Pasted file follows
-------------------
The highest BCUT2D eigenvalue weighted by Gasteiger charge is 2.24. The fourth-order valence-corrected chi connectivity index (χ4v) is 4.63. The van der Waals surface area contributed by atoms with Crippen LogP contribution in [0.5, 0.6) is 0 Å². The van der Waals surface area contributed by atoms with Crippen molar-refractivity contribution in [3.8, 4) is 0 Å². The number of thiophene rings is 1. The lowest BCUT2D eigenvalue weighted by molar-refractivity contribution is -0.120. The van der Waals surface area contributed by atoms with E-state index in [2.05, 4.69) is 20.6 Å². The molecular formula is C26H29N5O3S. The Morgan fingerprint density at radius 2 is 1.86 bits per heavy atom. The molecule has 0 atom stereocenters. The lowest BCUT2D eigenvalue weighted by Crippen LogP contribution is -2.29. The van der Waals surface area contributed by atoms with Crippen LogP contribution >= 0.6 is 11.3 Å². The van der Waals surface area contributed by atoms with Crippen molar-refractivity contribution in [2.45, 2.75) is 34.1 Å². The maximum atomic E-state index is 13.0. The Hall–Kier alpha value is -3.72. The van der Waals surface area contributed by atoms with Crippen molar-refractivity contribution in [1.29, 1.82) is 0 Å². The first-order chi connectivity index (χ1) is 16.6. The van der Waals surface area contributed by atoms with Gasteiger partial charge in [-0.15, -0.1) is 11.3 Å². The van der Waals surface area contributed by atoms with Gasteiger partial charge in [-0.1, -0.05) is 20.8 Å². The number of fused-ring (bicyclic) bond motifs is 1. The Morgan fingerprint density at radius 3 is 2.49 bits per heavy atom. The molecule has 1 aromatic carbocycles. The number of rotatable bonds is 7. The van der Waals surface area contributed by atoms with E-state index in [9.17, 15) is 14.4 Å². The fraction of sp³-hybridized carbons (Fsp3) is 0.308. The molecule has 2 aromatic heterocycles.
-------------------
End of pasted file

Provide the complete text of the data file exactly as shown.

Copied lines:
The highest BCUT2D eigenvalue weighted by Gasteiger charge is 2.24. The fourth-order valence-corrected chi connectivity index (χ4v) is 4.63. The van der Waals surface area contributed by atoms with Crippen LogP contribution in [0.5, 0.6) is 0 Å². The van der Waals surface area contributed by atoms with Crippen molar-refractivity contribution in [3.8, 4) is 0 Å². The number of thiophene rings is 1. The lowest BCUT2D eigenvalue weighted by molar-refractivity contribution is -0.120. The van der Waals surface area contributed by atoms with E-state index in [2.05, 4.69) is 20.6 Å². The molecular formula is C26H29N5O3S. The Morgan fingerprint density at radius 2 is 1.86 bits per heavy atom. The molecule has 0 atom stereocenters. The lowest BCUT2D eigenvalue weighted by Crippen LogP contribution is -2.29. The van der Waals surface area contributed by atoms with Crippen LogP contribution >= 0.6 is 11.3 Å². The van der Waals surface area contributed by atoms with Crippen molar-refractivity contribution in [2.45, 2.75) is 34.1 Å². The maximum atomic E-state index is 13.0. The Hall–Kier alpha value is -3.72. The van der Waals surface area contributed by atoms with Crippen molar-refractivity contribution in [1.29, 1.82) is 0 Å². The first-order chi connectivity index (χ1) is 16.6. The van der Waals surface area contributed by atoms with Gasteiger partial charge in [-0.15, -0.1) is 11.3 Å². The van der Waals surface area contributed by atoms with Gasteiger partial charge in [-0.1, -0.05) is 20.8 Å². The number of fused-ring (bicyclic) bond motifs is 1. The Morgan fingerprint density at radius 3 is 2.49 bits per heavy atom. The molecule has 1 aromatic carbocycles. The number of rotatable bonds is 7. The van der Waals surface area contributed by atoms with E-state index in [9.17, 15) is 14.4 Å². The fraction of sp³-hybridized carbons (Fsp3) is 0.308. The molecule has 2 aromatic heterocycles.